By John Aloysius Farrell, Thomas Jefferson Street blog
After eight long years of the other party's rule, his election seemed to promise, well, change we could believe in.
Robert McDonnell became an instant Republican hero when he won election as governor of Virginia last fall. And why not? He promised miraculous things: to end the legislative deadlock in Richmond and solve the state's transportation and education crises--all without raising taxes.
The GOP was so happy, it chose McDonnell to give the Republican response to President Obama's State of the Union address.
So, how has Gov. McDonnell done, now that his first session of the Virginia General Assembly has gone into the books? Ehhh. Not so good.
"Even before the legislature arrived…McDonnell decided to put off the vital question of how to find the billions of dollars needed to repair and improve the state's roads," wrote Robert McCartney in the Washington Post the other day. "There's also no sign of how he's going to pay for another whopper of a promise, to expand colleges and universities by 100,000 degrees over 15 years."
I am not writing this to gloat. I love the commonwealth, which provide me with a first-rate education and many happy and memorable experiences when I lived there, some years back. I hope that, before his term is over, McDonnell finds a way to fulfill his promises.
I note his slow start only to suggest that, as the Democrats in the White House and Congress have also discovered, it is no fun to be governing in an economic downturn, when people want action and resources are dwindling.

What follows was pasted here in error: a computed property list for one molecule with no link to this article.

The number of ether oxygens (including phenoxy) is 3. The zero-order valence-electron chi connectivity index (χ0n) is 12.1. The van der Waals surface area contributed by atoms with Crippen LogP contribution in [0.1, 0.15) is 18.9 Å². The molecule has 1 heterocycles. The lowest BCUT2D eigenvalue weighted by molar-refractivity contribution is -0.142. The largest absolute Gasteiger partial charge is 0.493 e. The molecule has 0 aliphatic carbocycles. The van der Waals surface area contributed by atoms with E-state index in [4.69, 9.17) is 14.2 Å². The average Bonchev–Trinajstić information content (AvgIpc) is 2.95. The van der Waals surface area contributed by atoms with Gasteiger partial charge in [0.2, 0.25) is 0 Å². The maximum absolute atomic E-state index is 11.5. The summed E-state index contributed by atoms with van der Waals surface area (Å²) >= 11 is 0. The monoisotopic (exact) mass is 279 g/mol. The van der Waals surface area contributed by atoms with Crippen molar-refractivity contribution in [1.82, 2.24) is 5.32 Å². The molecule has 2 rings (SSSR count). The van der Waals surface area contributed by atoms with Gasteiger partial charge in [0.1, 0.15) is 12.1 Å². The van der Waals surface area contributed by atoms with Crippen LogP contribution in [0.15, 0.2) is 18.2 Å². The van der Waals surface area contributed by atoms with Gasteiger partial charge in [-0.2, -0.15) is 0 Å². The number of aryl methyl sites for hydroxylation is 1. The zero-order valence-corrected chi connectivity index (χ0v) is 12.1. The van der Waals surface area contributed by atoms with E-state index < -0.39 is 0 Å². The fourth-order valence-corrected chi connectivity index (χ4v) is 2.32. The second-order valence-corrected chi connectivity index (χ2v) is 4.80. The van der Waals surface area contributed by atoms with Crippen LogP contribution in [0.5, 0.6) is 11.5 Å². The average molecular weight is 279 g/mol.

This is an appeal for realism. We can sit around and blame Barney Frank or Phil Gramm; George Bush or Barack Obama; Tim Geithner or Alan Greenspan, and it may make us feel better--it is, after all, our American right to gripe--but it won't make a lot of difference. Hard times is hard times. They are…hard.
Take, for example, McDonnell's proposal to sell the Virginia state liquor stores to private buyers and spend the proceeds on roads. It was one of his campaign promises that Virginians expected to see debated in the legislative session.
"But when one of his transition teams looked at the issue in December, it decided quickly that the matter required a lot more study. What sort of companies are going to buy the stores, and under what regulation? How does the state make up for losing the more than $100 million a year that the stores generate? How does it prevent unsightly private stores from popping up in places where they aren't wanted?" McCartney noted.
"It turned out to be a whole lot more complicated," a Republican delegate told the Post. Exactly. If this stuff was easy, the Democrats would have gotten it done.
It is, no doubt, a naïve suggestion--but maybe we all need to cool it a bit, in this hyper-partisan era, and cut our elected officials some slack.
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